Before breaking out the lens cleaner and tissues, let's review how to minimize the need for cleaning. Always keep the corrector cover in place when the scope is not being used. It's also a good idea to leave the cap on when the scope is outside cooling down prior to use. Storing the telescope in a case also tends to minimize contamination. Keep the rear port capped at all times. Dust, bugs, and other contaminants can enter the OTA via that route, and removing them is a huge hassle. A major source of corrector contamination is dew. Dust and pollen and other contaminants will tend to stick to a wet corrector. Dampness can also promote the growth of fungi that will literally eat the lens. Keeping dew from adding to cleanliness problems is easy to do with one of the corrector heaters described in Chapter 5.
So, how to do the cleaning? Deal with the easy stuff first, the loose accumulation of dust on the corrector's surface. The easiest way to get rid of dust particles is with "canned air," compressed air designed for cleaning optics and electronics. If possible, purchase a brand designed expressly for photo/optical use, since that is more likely to be free of contaminants than a brand designed for cleaning computers.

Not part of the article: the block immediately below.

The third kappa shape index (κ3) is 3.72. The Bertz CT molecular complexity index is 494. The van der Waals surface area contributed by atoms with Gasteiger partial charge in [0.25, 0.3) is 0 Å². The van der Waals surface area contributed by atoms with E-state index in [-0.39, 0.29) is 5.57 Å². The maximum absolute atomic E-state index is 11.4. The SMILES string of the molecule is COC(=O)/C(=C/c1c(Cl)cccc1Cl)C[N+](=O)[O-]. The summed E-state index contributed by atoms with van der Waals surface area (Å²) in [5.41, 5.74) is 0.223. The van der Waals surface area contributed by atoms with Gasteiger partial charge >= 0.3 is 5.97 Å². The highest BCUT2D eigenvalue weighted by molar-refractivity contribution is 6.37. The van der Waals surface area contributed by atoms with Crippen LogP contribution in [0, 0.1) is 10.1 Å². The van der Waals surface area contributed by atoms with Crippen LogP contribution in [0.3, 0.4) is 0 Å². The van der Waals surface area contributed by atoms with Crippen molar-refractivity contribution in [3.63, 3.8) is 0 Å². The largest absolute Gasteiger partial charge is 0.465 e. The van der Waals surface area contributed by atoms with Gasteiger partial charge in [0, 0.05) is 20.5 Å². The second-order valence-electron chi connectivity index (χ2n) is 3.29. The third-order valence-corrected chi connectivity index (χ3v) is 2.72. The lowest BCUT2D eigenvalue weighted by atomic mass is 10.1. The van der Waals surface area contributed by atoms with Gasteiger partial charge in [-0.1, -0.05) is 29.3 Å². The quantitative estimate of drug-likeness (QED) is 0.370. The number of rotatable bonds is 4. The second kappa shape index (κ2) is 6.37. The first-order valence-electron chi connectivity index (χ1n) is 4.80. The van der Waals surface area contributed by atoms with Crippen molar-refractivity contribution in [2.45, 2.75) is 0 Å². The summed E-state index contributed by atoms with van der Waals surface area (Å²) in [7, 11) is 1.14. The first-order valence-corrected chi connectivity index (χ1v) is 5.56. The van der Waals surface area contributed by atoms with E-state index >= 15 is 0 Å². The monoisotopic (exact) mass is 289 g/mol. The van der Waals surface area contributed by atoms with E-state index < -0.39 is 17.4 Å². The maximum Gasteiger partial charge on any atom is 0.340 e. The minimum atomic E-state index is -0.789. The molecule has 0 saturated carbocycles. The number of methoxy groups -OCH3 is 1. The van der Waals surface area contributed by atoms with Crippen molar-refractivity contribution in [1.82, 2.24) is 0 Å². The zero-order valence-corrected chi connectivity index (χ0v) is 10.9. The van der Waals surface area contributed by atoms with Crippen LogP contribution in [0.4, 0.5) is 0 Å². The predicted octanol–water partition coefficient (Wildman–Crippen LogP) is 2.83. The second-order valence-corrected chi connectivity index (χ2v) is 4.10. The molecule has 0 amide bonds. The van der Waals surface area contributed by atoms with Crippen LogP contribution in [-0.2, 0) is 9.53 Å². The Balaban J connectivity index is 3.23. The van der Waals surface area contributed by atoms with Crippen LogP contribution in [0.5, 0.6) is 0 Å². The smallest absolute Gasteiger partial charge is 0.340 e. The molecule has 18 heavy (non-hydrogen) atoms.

To dust the corrector, move the OTA until it's just above level and lock it. Remove the dust cover and, holding the canned air "gun" level to prevent liquid propellant from being sprayed onto the lens, give the corrector a few blasts to blow the loose dirt away. Don't hold the trigger down; instead, apply 2- to 4-second bursts and move the air stream around. For best results, blast the corrector at an angle from about a foot-and-a-half away. Continue until all the removable dust is gone. Some amateur astronomers fear canned air, having been told by those supposedly in the know to never use it around telescopes. Like many stories passed from amateur to amateur over the Internet, there is a grain of truth there. It is inadvisable to use canned air on a first surface mirror. Depositing liquid propellant on a mirror or blowing a particle of foreign matter onto it at high velocity can do damage. One of the major applications for canned air, however, is cleaning lenses, which is what the corrector plate is, and it works well and safely in that role if the above cautions are observed.